One initiative Kieklak wants to push on the board is a continuation of the college’s current pledge to hire a more diverse faculty. He also wants to scrutinize the process of determining tenure-track faculty. It is his goal to further involve the voice of the students when faculty members are up for tenure. Kieklak wants to make sure both faculty and student voices are equally considered. In addition, he said keeping financial aid on the forefront of the board’s mind and potentially enlarging the financial aid fund will be of utmost importance. This, though always considered an important issue, was brought to the forefront of the campus mind with the New York Times’ recent publications on lack of economic diversity at CC. Kieklak stresses that he will advocate for these issues throughout his tenure and not let them fade into the background.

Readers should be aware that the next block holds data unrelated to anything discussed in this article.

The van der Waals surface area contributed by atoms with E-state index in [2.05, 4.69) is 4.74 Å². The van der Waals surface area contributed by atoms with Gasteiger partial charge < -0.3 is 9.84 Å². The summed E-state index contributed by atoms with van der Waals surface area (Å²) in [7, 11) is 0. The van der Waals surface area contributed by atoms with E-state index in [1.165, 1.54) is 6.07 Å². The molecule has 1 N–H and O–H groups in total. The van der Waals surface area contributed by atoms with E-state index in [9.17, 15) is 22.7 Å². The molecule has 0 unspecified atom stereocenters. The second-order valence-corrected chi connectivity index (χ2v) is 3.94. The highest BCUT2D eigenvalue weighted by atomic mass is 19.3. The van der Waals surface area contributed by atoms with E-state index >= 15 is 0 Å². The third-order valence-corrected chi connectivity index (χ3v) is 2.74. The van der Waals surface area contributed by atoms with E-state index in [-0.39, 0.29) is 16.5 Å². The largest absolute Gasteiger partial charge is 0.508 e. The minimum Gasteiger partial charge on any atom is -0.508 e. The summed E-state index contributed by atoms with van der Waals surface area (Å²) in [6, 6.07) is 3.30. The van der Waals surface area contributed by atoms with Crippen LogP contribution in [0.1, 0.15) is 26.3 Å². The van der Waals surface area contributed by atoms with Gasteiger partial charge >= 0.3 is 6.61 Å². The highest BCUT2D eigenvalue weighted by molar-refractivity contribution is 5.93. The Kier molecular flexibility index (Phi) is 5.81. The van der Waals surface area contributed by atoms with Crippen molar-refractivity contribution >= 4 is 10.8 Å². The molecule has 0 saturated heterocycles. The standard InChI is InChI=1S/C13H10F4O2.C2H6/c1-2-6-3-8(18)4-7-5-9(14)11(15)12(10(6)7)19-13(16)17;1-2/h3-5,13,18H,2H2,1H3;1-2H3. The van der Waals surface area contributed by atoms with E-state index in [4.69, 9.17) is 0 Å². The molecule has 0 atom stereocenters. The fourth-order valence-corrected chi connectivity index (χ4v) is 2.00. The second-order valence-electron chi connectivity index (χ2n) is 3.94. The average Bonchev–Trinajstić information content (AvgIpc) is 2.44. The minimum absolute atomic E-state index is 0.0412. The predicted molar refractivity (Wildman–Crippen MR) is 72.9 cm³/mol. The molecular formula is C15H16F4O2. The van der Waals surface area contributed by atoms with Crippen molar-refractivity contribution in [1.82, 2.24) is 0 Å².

Kieklak will be sworn in as the Student Trustee at the board meeting in June, one of two yearly meetings. Former Student Trustee Mayss Al Alami will also attend the meeting to pass the torch. Al Alami had nothing but good things to say about her rewarding time as trustee. Prior to her position as student trustee, she was a member of CCSGA both as a first-year and a sophomore.
“I spoke up to represent the students’ voices on issues being discussed,” Al Alami said of her role as student trustee. “After the meetings I often had various trustees approach and ask more about the matter. I was so thrilled to have such enthusiasm from the trustees, and to be constantly treated with respect during the meetings, and to truly have my voice have an impact. That meant that the student body truly had a say in board decisions.”